The decision was reached at a special general meeting held in London on Thursday 8 December, following a major consultation exercise undertaken across the membership. More than 90% of members support the move, it is claimed.
In introducing the resolution to re-brand, HVCA president Bob Shelley explained that independent research carried out among members and their clients had revealed a widespread belief that the HVCA name no longer fully reflected the scope of services provided by members – which is “now much broader than simply h&v”.
“It is clear that clients do not fully recognise the ever-widening range of services our members provide – nor the increasing role they play in the integration of engineering systems in today’s buildings, especially in relation to the growing trend towards renewable and environmental technologies,” said Mr Shelley.
“Following many months of research, discussion, consultation and engagement with the membership, and supported by branding and marketing professionals, my fellow officers and I reached the conclusion that – as part of a much more comprehensive Plan for Change and in order fully to reflect the association’s already broadened footprint – the time was right for the adoption of a new corporate identity.
“I am delighted that the membership as a whole has taken the same view and given their wholehearted support to this bold and historic initiative.”
The association had long been convinced of the need for the creation of an organisation to represent the wider building and engineering services sector, said Mr Shelley, adding that “HVCA is now ideally placed to become just such an organisation”.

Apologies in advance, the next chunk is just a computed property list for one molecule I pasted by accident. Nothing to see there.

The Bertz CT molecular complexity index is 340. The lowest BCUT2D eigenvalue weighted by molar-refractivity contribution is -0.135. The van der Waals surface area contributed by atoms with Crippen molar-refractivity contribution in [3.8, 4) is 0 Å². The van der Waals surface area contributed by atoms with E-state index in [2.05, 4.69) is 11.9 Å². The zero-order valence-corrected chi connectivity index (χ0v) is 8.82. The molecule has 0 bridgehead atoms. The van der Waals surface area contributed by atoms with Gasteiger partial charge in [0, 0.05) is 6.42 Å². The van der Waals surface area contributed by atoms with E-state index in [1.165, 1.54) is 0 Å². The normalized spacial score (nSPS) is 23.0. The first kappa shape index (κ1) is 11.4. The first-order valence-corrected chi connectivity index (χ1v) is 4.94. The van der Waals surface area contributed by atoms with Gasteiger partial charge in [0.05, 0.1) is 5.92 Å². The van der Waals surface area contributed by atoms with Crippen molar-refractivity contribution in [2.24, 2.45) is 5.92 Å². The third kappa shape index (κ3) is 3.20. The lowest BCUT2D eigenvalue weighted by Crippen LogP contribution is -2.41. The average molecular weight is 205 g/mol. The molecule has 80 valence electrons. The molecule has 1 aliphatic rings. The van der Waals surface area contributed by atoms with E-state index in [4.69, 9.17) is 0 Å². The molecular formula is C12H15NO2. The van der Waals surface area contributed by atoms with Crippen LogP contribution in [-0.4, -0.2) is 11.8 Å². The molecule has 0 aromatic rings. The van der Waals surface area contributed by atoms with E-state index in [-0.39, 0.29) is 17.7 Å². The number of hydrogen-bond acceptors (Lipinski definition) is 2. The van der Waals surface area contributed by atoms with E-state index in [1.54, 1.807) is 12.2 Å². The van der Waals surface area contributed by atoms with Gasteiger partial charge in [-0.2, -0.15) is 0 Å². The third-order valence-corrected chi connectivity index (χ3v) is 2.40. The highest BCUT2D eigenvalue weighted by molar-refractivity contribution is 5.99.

This is the third time in its 107-year history that the Association has changed its name to reflect the developing character of its membership –most recentlyin 1963.
“In those days, most members thought of themselves as ‘heating and ventilating contractors’, a description that few use now,” the president said.
“Today, our membership embraces many other specialisms, such as ventilation hygiene, refrigeration, air conditioning and heat pumps, and facilities management services, all of which can be accommodated under the ‘building and engineering services’ description.”
In welcoming the decision of the membership, chief executive Blane Judd stressed that the re-branding was just one element in a re-positioning exercise designed to enable the association to provide its members with a wider range of services, enhance its influence on government and across the wider construction industry, and provide a “natural home for all specialists within building and engineering services”.
Mr Judd added: “It also acknowledges the increasing clients’ emphasis on an integrated, one-stop-shop approach to the procurement of building and engineering services, and satisfies their wish for a broader-based organisation that is able to respond to ever-changing requirements.”
As BESA, the organisation will have to compete for search engine attention against the Built Environment Skills Alliance, the British Earth Sheltering Association and the British Educational Suppliers Association.